Q: I have heard that a considerable profit can be made by buying a sales contract on a new house that has not yet been built, and then selling the contract before settlement. Assuming that the house appreciates and the builder does not go bankrupt, how does this work and what are some of the risks involved?
A: In real estate jargon, you are describing a concept known as "flipping a contract." It can be applied to both new and older houses.
There is money to be made when you "flip" your contract. For example, you enter into a contract to buy a house from Mr. Smith for $30,000.00. Settlement will not take place for about 90 days. Unless your sales contract prohibits transfer, it is perfectly legal for you to sell the contract for any price you can get, so long as the terms of the original contract remain in full force. Thus, if Mrs. Brown buys the contract for $35,000.00, Brown will settle on the house, Smith will get the original contract price, and you will gain a clear profit of $5,000.
There are many risks and problems involved in flipping contracts, however. It is important to determine whether the contract permits a flip. Most new home contracts specifically prohibit a buyer from selling - or assigning - the contract to anyone else prior to settlement. Thus, if you intend to flip your contract, make sure that the basic contract provides that if can be "sold or assigned."
Perhaps the most serious risk in flipping a contract is the possibility that your buyer (Brown) will default prior to settlement. This leaves you with the choice of either defaulting yourself, thus, rising any deposit you put down on the original contract, or having to come up with enough money to buy the house. It is very important to determine the qualifications of your buyer, and to get a large deposit to ensure against any such default.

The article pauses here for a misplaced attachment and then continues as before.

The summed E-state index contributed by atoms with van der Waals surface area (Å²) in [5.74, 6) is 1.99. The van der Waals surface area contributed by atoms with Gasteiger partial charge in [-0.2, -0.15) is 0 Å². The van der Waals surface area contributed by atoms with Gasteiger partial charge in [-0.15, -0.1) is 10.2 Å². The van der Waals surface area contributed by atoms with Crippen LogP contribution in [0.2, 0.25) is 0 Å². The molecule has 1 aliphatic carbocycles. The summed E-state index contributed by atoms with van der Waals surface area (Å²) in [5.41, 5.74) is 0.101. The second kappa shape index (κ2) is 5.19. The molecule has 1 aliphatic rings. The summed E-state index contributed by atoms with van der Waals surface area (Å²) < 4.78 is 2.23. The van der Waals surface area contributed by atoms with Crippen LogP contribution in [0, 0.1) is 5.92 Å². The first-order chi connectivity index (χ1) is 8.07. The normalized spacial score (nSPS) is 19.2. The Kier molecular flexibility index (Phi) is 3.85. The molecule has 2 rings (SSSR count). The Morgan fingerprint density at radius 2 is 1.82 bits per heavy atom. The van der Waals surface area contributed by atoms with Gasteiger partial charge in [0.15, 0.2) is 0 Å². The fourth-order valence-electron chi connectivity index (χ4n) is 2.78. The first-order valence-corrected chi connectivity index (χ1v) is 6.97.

If you "flip" a new house contract, what warranties will you be required togive your buyer? Will you guarantee the house to be structurally sound for at least one year? Obviously, you do not want to give such warranties.
Your contract with Brown should specially state that she will not hold you responsible for any warranties but will look to the original developer - Smith - for any such protection. Again, before you enter the first contract with Smith make sure that the warranties are freely transferable to subsequent purchasers. Many warranties only extend to the original purchaser.
Finally, there are tax implications to consider. If you have flipped your contract and made a profit within a year, this will be considered a short-term capital gain, taxable as ordinary income.
If you are in a high tax bracket, the net profit will not be as large as you thought. And, local taxes should also be considered. For example, the recently enacted "anti-speculator" tax law in the District was aimed at curbing speculators who "flip" contracts. You might find that yet another heavy tax will be imposed on you.
Flipping contracts can be profitable. But, there are serious legal and social implications to be considered, and you should not treat this matter lightly.
Benny L. Kass is a Washington attorney. Write to him in care of the Real Estate section, The Washington Post, 1150 15th St. NW, Washington.